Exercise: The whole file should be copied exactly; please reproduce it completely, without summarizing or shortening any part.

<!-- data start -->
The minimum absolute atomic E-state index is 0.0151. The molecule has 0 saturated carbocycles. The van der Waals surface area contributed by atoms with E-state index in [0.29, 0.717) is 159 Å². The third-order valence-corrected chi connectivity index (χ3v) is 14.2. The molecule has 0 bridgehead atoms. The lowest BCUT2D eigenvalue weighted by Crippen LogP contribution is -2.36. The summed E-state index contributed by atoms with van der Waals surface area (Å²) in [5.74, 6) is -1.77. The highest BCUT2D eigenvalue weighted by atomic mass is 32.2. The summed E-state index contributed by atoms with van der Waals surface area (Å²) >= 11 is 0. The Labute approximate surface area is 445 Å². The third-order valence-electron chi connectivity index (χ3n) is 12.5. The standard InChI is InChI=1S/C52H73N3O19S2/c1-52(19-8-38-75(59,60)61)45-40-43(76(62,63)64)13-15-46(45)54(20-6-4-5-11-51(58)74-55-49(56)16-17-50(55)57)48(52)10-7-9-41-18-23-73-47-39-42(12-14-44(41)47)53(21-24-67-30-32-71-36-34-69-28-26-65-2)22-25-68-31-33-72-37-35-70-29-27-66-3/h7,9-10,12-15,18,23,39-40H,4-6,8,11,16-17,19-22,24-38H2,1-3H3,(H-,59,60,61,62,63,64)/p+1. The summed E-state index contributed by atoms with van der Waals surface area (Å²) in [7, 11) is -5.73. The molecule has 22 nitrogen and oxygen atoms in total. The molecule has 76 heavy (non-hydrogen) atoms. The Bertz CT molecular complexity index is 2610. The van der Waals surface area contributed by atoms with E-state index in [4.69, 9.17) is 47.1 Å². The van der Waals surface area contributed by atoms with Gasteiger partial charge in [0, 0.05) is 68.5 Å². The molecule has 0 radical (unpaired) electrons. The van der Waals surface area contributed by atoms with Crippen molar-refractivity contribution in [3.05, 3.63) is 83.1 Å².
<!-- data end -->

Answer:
The minimum absolute atomic E-state index is 0.0151. The molecule has 0 saturated carbocycles. The van der Waals surface area contributed by atoms with E-state index in [0.29, 0.717) is 159 Å². The third-order valence-corrected chi connectivity index (χ3v) is 14.2. The molecule has 0 bridgehead atoms. The lowest BCUT2D eigenvalue weighted by Crippen LogP contribution is -2.36. The summed E-state index contributed by atoms with van der Waals surface area (Å²) in [5.74, 6) is -1.77. The highest BCUT2D eigenvalue weighted by atomic mass is 32.2. The summed E-state index contributed by atoms with van der Waals surface area (Å²) >= 11 is 0. The Labute approximate surface area is 445 Å². The third-order valence-electron chi connectivity index (χ3n) is 12.5. The standard InChI is InChI=1S/C52H73N3O19S2/c1-52(19-8-38-75(59,60)61)45-40-43(76(62,63)64)13-15-46(45)54(20-6-4-5-11-51(58)74-55-49(56)16-17-50(55)57)48(52)10-7-9-41-18-23-73-47-39-42(12-14-44(41)47)53(21-24-67-30-32-71-36-34-69-28-26-65-2)22-25-68-31-33-72-37-35-70-29-27-66-3/h7,9-10,12-15,18,23,39-40H,4-6,8,11,16-17,19-22,24-38H2,1-3H3,(H-,59,60,61,62,63,64)/p+1. The summed E-state index contributed by atoms with van der Waals surface area (Å²) in [7, 11) is -5.73. The molecule has 22 nitrogen and oxygen atoms in total. The molecule has 76 heavy (non-hydrogen) atoms. The Bertz CT molecular complexity index is 2610. The van der Waals surface area contributed by atoms with E-state index in [4.69, 9.17) is 47.1 Å². The van der Waals surface area contributed by atoms with Gasteiger partial charge in [0, 0.05) is 68.5 Å². The molecule has 0 radical (unpaired) electrons. The van der Waals surface area contributed by atoms with Crippen molar-refractivity contribution in [3.05, 3.63) is 83.1 Å².